Our biggest lessons so far

Stories from our employees on what they’ve learned

Even though chatbots have existed for many years, the industry itself is relatively new. The big advantage of an up-and-coming industry, is the excitement and potential surrounding something that’s new and innovative. The downside is all the bad products or experiences that users have to go through to get to something that actually works the way it’s supposed to. And this can be a problem.

So, instead of just focusing on teaching our customers how to use our software to make great chatbots, we also have to spend time debunking ridiculous myths (most chatbots won’t turn into raging racists) and explain why an article talking about how horrible ALL chatbots are isn’t to be trusted when the journalist come to this conclusion after testing two chatbots (we promise, there are more than two chatbots worth testing).

But the industry itself is mostly to blame for this. Somewhere along the way “this chatbot works excellent” was replaced by “this chatbot sort of works”, and the end users paid for that by being flooded with thousands of sub-par chatbots that rarely do what they’re supposed to do.

Instead of giving you another article about how great chatbots are (we do really believe they can be great), I decided to give you some insight into what people in the chatbot industry thinks by writing about our biggest lessons so far. As a company that began its chatbot journey in 2016, we’ve already had our share of experiences, and I think it’s important to tell our stories of what we’ve learned. So instead of one person speaking on behalf of the entire company, I asked some of my colleagues about their experiences. Here’s what they had to say.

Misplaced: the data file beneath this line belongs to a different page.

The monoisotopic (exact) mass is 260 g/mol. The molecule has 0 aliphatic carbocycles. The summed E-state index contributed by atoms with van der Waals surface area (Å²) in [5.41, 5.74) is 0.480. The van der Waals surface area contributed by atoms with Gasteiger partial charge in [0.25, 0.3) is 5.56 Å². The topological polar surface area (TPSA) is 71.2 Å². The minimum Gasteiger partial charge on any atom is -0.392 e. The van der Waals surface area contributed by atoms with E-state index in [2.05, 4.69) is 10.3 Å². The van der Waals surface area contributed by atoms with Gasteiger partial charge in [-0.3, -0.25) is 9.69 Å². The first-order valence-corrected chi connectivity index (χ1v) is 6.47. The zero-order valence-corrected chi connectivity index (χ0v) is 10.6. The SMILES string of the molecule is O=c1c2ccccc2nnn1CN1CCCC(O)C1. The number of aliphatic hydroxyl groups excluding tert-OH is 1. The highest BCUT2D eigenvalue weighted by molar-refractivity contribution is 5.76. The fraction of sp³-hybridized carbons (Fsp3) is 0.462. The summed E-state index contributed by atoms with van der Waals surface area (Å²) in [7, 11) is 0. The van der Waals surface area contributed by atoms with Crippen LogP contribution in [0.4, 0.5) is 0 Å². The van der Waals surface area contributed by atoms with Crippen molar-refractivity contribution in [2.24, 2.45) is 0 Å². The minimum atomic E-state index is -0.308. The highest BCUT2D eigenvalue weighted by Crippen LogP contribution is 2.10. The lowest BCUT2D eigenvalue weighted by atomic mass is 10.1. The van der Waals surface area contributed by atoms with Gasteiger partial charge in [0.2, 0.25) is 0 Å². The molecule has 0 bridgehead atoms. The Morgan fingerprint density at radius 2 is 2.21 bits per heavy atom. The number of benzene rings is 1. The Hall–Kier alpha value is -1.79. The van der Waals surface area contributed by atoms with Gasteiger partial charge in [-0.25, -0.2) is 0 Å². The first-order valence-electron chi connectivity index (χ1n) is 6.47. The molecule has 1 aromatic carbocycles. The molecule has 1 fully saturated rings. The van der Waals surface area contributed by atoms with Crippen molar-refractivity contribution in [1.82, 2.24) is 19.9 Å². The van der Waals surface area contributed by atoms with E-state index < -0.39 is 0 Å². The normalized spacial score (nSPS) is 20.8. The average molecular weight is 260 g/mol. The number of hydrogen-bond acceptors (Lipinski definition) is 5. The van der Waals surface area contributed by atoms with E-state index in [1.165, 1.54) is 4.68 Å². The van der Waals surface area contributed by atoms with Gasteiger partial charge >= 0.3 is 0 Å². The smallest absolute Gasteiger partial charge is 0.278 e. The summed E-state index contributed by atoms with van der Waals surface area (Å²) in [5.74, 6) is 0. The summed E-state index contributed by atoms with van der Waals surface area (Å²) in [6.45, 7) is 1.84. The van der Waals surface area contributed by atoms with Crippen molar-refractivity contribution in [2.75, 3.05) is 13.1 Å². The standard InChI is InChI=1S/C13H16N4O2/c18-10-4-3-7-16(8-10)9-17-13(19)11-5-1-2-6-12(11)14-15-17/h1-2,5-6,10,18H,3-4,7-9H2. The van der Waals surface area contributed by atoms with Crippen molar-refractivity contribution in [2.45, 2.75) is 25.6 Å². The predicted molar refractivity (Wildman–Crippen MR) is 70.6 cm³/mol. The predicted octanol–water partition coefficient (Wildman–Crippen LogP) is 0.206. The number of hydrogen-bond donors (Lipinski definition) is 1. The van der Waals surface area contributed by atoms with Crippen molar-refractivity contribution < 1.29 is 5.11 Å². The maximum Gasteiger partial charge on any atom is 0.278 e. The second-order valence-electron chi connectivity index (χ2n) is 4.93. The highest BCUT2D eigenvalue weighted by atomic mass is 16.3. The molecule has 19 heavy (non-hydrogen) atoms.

Me: “Hi, guys! Thanks for doing this. I’m really excited to hear your thoughts on chatbots and the industry in general, so let’s begin. First, what has surprised you the most about working with chatbots?”

Anette: “For me, it’s how different each project is. Most people think that building a chatbot is the same every time, but it really isn’t. Each customer has their own ideas and preferences, so even though the content might seem similar, they always end up being quite different.”

Nikolai: “I’m often surprised by how high expectations are when it comes to what a chatbot built on AI can achieve, and how much customers expect to get without having to pay for it. Which is a lot.”

Øyvind: “I’m surprised by how much I’ve worked with people. One might think that the chatbot field can be a little impersonal with very few interpersonal relationships. Through projects, meetings and customer activities I have met a lot of talented and interesting people. Perhaps I envisioned a day-to-day routine where I exclusively worked with the production and testing of data, but the reality is that interaction between people is the key to making good chatbots!”

Me: “Great! And what has changed the most compared to when you started?”

Hans Joakim: “Everything is developing at a furious pace. Updates and improvements come almost daily, so we always have to adapt to new changes. Personally, I have become more confident in the job I do and learned a lot about technology and areas that I couldn’t relate to much before.”